329 U.S. 324 (1946), 60, Labor Board v. A. J. Tower Co.

Docket NºNo. 60
Citation329 U.S. 324, 67 S.Ct. 324, 91 L.Ed. 322
Party NameLabor Board v. A. J. Tower Co.
Case DateDecember 23, 1946
CourtUnited States Supreme Court

Page 324

329 U.S. 324 (1946)

67 S.Ct. 324, 91 L.Ed. 322

Labor Board

v.

A. J. Tower Co.

No. 60

United States Supreme Court

Dec. 23, 1946

Argued November 21, 1946

CERTIORARI TO THE CIRCUIT COURT OF APPEALS

FOR THE FIRST CIRCUIT

Syllabus

A consent election of a collective bargaining agent under the National Labor Relations Act was held pursuant to an agreement between the employer and the union providing that the regional director of the National Labor Relations Board should supervise the election and that his determination on any question of eligibility of voters should be final. The employer provided a list of eligible employees, and had observers at the polls with the right to challenge the eligibility of voters. After the union had been elected by a close vote and the results had been announced, the employer sought to challenge the eligibility of a voter included in the list it had furnished and whose eligibility was unchallenged at the polls. This, together with a vote challenged by the union and not counted, might have changed the result. The regional director found that the employer had waived its right to challenge the vote or to object to the election on this ground, and that the union had received a majority of the valid votes cast. The employer refused to bargain with the union on the ground that it had not been validly elected. The Board sustained the regional director's finding as being in accord with its established policy, and ordered the employer to bargain with the union.

Held:

1. The Board's order is sustained. P. 335.

2. A proper application of the rule prohibiting post-election challenges, even though the result of the election might have been different had the challenge been made and sustained, did not deprive the Board of jurisdiction to find the employer guilty of an unfair labor practice in refusing to bargain with the union. P. 333.

3. The rule forbidding the eligibility of a voter to be challenged after the votes have been cast is in accordance with the National Labor Relations Act and the principle of majority rule, and is justified by practical considerations. Pp. 330-333.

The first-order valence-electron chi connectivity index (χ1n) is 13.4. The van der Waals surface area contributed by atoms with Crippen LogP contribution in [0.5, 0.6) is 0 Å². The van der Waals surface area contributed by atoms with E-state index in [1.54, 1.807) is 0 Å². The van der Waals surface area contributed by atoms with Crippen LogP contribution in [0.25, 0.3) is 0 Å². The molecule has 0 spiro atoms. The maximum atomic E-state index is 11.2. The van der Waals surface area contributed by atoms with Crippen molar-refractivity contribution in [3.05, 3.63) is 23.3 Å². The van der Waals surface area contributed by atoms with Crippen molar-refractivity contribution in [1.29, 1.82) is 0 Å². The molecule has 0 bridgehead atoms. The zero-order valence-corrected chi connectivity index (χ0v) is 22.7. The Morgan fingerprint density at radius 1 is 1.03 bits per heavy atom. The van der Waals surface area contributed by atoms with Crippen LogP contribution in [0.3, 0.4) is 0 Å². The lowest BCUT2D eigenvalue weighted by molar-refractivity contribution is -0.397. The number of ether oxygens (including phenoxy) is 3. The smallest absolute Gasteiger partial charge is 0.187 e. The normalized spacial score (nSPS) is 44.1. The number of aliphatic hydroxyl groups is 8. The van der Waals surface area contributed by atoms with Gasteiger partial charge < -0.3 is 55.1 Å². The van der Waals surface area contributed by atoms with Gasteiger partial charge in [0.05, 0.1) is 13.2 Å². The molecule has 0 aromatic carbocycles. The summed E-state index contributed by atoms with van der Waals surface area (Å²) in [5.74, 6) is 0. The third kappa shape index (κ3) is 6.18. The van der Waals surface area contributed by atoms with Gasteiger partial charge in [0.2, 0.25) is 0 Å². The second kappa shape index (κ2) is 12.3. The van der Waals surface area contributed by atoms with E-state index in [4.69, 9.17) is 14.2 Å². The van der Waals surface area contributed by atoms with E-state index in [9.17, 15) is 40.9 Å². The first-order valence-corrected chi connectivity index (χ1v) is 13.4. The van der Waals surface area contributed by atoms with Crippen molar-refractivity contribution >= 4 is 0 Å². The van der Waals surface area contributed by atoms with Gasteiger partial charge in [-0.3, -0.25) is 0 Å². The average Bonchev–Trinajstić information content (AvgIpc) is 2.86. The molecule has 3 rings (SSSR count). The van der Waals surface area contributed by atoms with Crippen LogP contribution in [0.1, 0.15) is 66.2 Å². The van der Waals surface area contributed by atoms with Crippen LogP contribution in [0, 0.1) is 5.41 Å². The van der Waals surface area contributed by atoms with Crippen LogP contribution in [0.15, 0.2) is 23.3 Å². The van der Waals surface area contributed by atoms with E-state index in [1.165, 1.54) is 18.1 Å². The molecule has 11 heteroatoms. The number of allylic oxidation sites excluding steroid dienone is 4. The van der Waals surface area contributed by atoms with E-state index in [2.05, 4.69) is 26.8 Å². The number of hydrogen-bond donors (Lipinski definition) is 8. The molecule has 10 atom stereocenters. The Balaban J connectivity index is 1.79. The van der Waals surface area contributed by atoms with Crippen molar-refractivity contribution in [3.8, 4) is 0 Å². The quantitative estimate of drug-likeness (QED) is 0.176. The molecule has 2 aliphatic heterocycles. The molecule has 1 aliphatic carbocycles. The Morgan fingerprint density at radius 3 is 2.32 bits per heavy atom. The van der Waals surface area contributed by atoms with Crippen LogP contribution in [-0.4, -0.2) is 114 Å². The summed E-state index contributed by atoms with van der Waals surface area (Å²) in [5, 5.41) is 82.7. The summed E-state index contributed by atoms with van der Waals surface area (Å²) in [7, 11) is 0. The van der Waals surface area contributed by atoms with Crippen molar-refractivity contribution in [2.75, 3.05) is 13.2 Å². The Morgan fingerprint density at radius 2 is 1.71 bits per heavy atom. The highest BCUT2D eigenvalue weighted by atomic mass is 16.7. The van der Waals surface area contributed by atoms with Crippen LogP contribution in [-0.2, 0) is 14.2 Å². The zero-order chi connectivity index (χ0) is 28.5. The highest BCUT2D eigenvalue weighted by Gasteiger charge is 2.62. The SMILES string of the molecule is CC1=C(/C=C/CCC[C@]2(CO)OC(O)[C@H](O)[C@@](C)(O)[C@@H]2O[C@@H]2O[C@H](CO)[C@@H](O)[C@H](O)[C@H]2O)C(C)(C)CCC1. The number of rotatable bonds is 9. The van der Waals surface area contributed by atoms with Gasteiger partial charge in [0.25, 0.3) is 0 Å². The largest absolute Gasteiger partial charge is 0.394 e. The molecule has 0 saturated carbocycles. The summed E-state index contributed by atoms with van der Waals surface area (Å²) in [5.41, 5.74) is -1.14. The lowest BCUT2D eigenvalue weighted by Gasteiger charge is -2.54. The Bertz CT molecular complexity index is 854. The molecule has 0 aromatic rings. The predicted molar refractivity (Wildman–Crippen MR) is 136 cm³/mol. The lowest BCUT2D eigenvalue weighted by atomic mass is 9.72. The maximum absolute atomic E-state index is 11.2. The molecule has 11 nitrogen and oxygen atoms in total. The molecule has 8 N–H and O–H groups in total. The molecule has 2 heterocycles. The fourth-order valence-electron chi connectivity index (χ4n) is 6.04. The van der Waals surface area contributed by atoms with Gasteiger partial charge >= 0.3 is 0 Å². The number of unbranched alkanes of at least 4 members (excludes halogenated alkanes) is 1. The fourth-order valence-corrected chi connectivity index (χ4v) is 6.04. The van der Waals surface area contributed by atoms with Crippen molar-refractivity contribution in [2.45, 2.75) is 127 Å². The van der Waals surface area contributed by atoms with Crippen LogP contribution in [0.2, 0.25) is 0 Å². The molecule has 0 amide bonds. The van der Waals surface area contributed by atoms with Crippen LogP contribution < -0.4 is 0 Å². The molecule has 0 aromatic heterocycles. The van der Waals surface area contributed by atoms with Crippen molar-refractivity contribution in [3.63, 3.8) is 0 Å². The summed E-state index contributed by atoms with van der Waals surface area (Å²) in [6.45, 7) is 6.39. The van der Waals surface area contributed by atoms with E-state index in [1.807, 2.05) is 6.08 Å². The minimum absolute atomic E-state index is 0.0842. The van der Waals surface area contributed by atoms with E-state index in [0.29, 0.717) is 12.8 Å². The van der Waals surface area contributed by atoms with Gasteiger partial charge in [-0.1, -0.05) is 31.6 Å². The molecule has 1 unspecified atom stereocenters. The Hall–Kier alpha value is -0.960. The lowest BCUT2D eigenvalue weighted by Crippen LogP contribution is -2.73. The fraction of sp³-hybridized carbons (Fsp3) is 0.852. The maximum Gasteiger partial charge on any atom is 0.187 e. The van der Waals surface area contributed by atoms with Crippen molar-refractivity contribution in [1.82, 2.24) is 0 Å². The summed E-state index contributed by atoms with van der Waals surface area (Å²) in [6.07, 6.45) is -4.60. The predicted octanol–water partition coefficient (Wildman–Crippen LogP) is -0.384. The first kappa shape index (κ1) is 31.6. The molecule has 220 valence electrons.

4. The fact that the employer may have been honestly mistaken as to the eligibility of the voter is no justification for disregarding the rule. P. 333.

Page 325

5. A provision in the agreement for the election as to the filing of objections "to the conduct of the ballot" and "to a determination of representatives based on the results thereof" within five days after issuance of the "Tally of Ballots" did not constitute a waiver of the rule, since there is a clear distinction between objections and challenges in electoral parlance. P. 334.

6. In the absence of evidence that the representatives of the Board and the employer discriminated against anti-union employees in preparing the eligibility list or in raising timely eligibility issues, it cannot be said that the interests of anti-union employees were inadequately represented. Pp. 334-335.

152 F.2d 275, reversed.

The National Labor Relations Board sustained the validity of the election of a union as a collective bargaining representative and ordered the employer to bargain with it. 60 N.L.R.B. 1414. The Circuit Court of Appeals set aside the order. 1521.2d 275. This Court granted certiorari. 328 U.S. 827. Reversed, p. 335.

MURPHY, J., lead opinion

MR. JUSTICE MURPHY delivered the opinion of the Court.

The issue here concerns the procedure used in elections under the National Labor Relations Act1 in which employees choose a statutory representative for purposes of collective bargaining. Specifically, we must determine the propriety of the National Labor Relations Board's refusal to accept an employer's post-election challenge to

Page 326

the eligibility of a voter who participated in a consent election.

The respondent and a union entered into an agreement to conduct an election by secret ballot on May 5, 1944, under the supervision of the Board's regional director, to determine whether the employees at respondent's Roxbury plant in the unit defined [67 S.Ct. 326] in the agreement desired to be represented by the union. The agreement was approved by the regional director, and provided that the election was to be held "in accordance with the National Labor Relations Act, the Board's Rules and Regulations, and the customary procedures and policies of the Board."

The agreement set forth the qualifications for participation in the election. Only those who appeared on the payroll on April 21, 1944, were eligible; included were those employees who did not work at the time because they were ill, or on vacation, or temporarily laid off, or in the armed forces. The respondent had the duty of furnishing the regional director with an accurate list of the eligible voters, together with a list of the ineligible employees.2 The list of eligible voters was duly submitted on May 1, 1944.